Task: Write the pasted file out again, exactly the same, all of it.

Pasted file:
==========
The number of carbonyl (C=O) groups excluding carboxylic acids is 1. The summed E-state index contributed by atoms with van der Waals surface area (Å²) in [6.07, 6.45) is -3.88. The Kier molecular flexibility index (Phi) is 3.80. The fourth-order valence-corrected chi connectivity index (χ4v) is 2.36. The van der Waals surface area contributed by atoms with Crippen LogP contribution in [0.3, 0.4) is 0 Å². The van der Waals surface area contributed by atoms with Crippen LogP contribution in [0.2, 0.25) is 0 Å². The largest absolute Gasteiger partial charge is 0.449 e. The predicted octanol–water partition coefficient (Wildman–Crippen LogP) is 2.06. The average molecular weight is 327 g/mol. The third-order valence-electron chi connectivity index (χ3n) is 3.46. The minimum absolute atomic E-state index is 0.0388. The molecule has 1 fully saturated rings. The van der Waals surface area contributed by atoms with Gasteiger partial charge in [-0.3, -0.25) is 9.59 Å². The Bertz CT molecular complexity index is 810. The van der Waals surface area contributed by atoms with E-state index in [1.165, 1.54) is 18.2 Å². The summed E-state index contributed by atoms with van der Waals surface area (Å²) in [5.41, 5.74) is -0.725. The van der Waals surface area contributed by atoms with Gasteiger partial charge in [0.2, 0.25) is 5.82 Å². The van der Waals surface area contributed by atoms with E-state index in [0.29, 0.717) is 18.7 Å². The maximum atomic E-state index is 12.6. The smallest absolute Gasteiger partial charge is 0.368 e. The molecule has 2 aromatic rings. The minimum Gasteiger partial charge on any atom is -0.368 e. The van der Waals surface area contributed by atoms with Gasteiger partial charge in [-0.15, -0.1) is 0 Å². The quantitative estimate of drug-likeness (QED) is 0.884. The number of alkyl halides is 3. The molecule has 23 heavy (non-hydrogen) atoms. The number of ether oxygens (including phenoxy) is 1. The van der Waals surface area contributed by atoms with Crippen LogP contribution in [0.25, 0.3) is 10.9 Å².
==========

The number of carbonyl (C=O) groups excluding carboxylic acids is 1. The summed E-state index contributed by atoms with van der Waals surface area (Å²) in [6.07, 6.45) is -3.88. The Kier molecular flexibility index (Phi) is 3.80. The fourth-order valence-corrected chi connectivity index (χ4v) is 2.36. The van der Waals surface area contributed by atoms with Crippen LogP contribution in [0.3, 0.4) is 0 Å². The van der Waals surface area contributed by atoms with Crippen LogP contribution in [0.2, 0.25) is 0 Å². The largest absolute Gasteiger partial charge is 0.449 e. The predicted octanol–water partition coefficient (Wildman–Crippen LogP) is 2.06. The average molecular weight is 327 g/mol. The third-order valence-electron chi connectivity index (χ3n) is 3.46. The minimum absolute atomic E-state index is 0.0388. The molecule has 1 fully saturated rings. The van der Waals surface area contributed by atoms with Gasteiger partial charge in [-0.3, -0.25) is 9.59 Å². The Bertz CT molecular complexity index is 810. The van der Waals surface area contributed by atoms with E-state index in [1.165, 1.54) is 18.2 Å². The summed E-state index contributed by atoms with van der Waals surface area (Å²) in [5.41, 5.74) is -0.725. The van der Waals surface area contributed by atoms with Gasteiger partial charge in [0.2, 0.25) is 5.82 Å². The van der Waals surface area contributed by atoms with E-state index in [0.29, 0.717) is 18.7 Å². The maximum atomic E-state index is 12.6. The smallest absolute Gasteiger partial charge is 0.368 e. The molecule has 2 aromatic rings. The minimum Gasteiger partial charge on any atom is -0.368 e. The van der Waals surface area contributed by atoms with Gasteiger partial charge in [-0.15, -0.1) is 0 Å². The quantitative estimate of drug-likeness (QED) is 0.884. The number of alkyl halides is 3. The molecule has 23 heavy (non-hydrogen) atoms. The number of ether oxygens (including phenoxy) is 1. The van der Waals surface area contributed by atoms with Crippen LogP contribution in [0.25, 0.3) is 10.9 Å².